Got into a conflict with my publishing house. Felt deserted. Wanted to kill myself.
Started to work as a receptionist in a hotel in Brussels, in order to get out of debts. Got sacked in that hotel after eight months of work. Found the same kind of job as receptionist in another, much more expensive hotel. This meant a lot more stress, and work, during which I lost twelve kilos and aimed to hit rock bottom.
Got alienated from my wife. Decided to divorce.
Wrote a book called Klipdrift – a word I discovered during a tour with DDN in South Africa in 2003 – about the general tendency to do as the instinct tells one to do, be it destructive or not.
Was one of the main witnesses, in november 2006, to the wedding of my mother – who happily married a man she had met five years after the death of my father. On a golf course.
Met Sainkho Namtchylak during the pre-presentation of the album Klipdrift in Bremen, during Poetry On The Road 2007. Performed with her in the period to come, in Brussels and again in Bremen later that year.
Had fallen in love with a woman from Berlin, whose father was a historian who had killed himself when my girlfriend was only ten years old.
This proved to be an open wound for which there was no cure, at least not during the period my girlfriend had granted our relationship. I dreamed about her father, standing behind me in a garden full of flowers and an orchard full of ripe and already even rottening fruit. Putting his hand on my shoulder, while standing behind me, saying a line that is known to be written by Von Hofmannsthal: “And once the house is ready, death shall pay his visit.”
Published a book of stories and novellas called The Summer That Still Had To Come. A rentree towards prose. Seeking a new voice of clarity. Maturity. Wit.
Saw my fellow writer and friend Kamiel Vanhole vanish into the thin air he was so desperately gasping for, in the last year of his life during which his lung-volume shrank to the critical minimum that ultimately caused his death. Kamiel, an ardent smoker and mild anarchist with whom I had visited Armenia back in 2001, supposedly choked in a cough attack that left him too long without oxygin. Fully in armour, that is, atop his latest writings he that he was editing in the attick of his home in Kessel-Lo.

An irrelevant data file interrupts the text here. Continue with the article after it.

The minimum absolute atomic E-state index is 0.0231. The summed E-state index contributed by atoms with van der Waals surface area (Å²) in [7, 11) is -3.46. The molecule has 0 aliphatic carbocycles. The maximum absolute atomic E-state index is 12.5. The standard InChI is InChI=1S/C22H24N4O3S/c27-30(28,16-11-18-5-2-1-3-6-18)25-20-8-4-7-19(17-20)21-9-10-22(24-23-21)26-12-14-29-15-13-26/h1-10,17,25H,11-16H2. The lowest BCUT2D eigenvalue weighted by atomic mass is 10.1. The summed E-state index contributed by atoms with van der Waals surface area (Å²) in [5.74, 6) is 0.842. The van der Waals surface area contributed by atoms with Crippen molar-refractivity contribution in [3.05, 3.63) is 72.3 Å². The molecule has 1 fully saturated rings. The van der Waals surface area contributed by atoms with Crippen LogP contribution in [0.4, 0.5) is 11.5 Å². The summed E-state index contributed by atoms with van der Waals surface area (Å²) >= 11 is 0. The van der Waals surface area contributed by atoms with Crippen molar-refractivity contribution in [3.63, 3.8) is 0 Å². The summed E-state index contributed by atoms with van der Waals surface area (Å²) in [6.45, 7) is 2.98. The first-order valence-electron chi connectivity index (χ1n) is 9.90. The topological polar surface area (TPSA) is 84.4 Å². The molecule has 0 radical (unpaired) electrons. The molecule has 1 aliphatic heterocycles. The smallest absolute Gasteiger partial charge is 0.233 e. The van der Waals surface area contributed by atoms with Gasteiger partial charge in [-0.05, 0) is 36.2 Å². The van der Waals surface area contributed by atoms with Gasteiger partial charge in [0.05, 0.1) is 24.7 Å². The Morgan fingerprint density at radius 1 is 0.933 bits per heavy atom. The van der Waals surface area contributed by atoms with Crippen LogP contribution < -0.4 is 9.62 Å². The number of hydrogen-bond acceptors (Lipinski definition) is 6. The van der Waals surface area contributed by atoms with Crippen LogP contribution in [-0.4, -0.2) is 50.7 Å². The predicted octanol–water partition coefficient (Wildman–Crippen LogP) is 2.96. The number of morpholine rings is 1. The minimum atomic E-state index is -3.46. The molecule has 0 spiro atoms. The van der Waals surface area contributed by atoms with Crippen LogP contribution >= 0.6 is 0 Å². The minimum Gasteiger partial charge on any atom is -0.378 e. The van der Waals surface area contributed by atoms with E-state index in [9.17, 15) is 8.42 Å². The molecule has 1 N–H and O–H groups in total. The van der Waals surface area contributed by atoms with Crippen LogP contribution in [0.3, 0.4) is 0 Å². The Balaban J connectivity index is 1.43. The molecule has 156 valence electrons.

A bit later, the hounds of death appeared again at our doorstep. On my way back from the filmfestival in Cannes, where I am a regular reporter since 2008 for my own agency Cinema Redux as well as for the International Feature Agency, I Learned about the death of Nazar Honchar – the closest ally of Christian Loidl – mysterious poet from Ukraine who made a guest-performance on my album Klipdrift in Polish. And who drowned while swimming in a little lake in later May 2009. Wondered why death was so blatently present in my life. A chasing dog indeed. But always one that barked and attacked from the side, not directly from up front. So far, the hound inflicted only graze wounds. My body is still in one piece, and my soul seemingly so as well. However, the scars on my charred skin bare witness of how close it got on several occasions. With that grim event on monday Febr. 16th 1998, on the crispy countryside in Hungary, as the ultimate black hole of my existence. Leaving my best friend dead next to me in the frontseats of our Honda Civic, during a manoeuvre of escape that went terribly wrong when a drunken farmer suddenly decided to turn left on a country roadway without giving any signal of his intention – thus unwillfully turning into a ghostrider who torpeded himself and his car straight in our direction for a few very heavy and lethal moments in time. Joris (26), my compagnion, got executed on the spot. His pericardium impaled by a piece of his rib that got shattered by the impact of the crash and subsequent salto mortale that found its stupor at the end of some pastoral ditch, amidst greenery, flowers, bushes and the trunk of a willow tree.